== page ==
• Marketing efforts that serve to generally promote solely the applicant organization and its initiatives;
  • Building or capital or acquisition campaigns, endowments, sponsorships, or to address budget deficits;
  • Incomplete applications or applications requesting funds below the minimum or above the maximum allowable award amount will not be considered for funding;
  • The limit is two proposal submissions per organization.  Please be aware that while your organization may submit two proposals, it is unlikely that all proposals will be funded based upon the competition for funding. 


Proposals will be evaluated by the Collaborative based on the extent to which they meet the following criteria:

  • Program Priorities – Proposed project addresses one or more of the program priorities outlined in this Request for Proposal.  The proposal has specific, quantifiable performance outcomes to evaluate success.  
  • Partnerships – Proposed project engages relevant partnerships to support proposal development and delivery.  This is especially true for Network Building requests, where priority will be given to joint or multi-organization proposals.
  • Continuing or Enhanced Impact – Proposed project builds upon or enhances previous work funded by the Funders Collaborative, such as the LIS Eco-System Health Report Card or the Unified Water Study.
  • Technical Merit – Proposed project is technically sound and feasible, and the proposed project sets forth a clear, logical, and achievable work plan and timeline.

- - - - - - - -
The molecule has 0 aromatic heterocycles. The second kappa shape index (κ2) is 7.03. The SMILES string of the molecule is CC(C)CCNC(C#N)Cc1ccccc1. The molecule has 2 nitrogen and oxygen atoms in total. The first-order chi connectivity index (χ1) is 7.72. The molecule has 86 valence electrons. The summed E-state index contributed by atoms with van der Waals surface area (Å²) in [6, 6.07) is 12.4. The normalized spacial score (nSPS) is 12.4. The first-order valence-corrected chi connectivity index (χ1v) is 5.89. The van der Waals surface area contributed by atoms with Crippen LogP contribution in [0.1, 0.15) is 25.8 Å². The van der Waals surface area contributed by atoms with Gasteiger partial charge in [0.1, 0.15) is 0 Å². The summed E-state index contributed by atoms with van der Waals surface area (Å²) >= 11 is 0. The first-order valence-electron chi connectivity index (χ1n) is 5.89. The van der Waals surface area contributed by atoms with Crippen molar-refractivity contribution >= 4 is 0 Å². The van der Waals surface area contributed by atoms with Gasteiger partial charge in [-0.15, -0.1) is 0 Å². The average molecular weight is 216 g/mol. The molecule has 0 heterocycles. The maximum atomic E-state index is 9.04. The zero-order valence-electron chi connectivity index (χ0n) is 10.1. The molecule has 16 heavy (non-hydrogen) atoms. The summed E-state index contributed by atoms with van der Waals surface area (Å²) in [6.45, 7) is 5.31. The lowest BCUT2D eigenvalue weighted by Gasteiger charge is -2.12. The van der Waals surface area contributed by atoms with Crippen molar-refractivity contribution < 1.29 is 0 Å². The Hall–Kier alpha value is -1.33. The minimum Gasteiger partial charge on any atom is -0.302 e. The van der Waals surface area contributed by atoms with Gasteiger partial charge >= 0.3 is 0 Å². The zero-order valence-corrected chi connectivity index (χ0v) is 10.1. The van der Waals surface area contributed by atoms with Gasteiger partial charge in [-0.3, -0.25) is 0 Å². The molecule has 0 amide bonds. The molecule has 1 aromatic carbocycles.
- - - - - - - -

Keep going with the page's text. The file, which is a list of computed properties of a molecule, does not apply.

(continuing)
• Budget – Costs are allowable, reasonable and clearly budgeted. 
  • Qualifications – Experience relevant to delivery of the proposed project and/or a proven track record of success in implementing projects or programs with measurable results.
  • Communication – Proposed project includes a plan to communicate information about it to appropriate audiences.



Dates of activities are subject to change.  Please check the Long Island Sound Stewardship Fund program page of the Long Island Community Foundation.

    Proposal Due Date                 1/17/2020 
    Review Period                        Winter 2020
    Grant Notification                    March  2020
    Grant contracting                    Commences April 2020



Please follow the link to Instructions and Application Downloads for the LISSF.

Questions about this RFP please contact: 

Tripp Killin
Jeniam Fundación

Lynn Dwyer
National Fish and Wildlife Foundation







Long Island Community Foundation | A Division of The New York Community Trust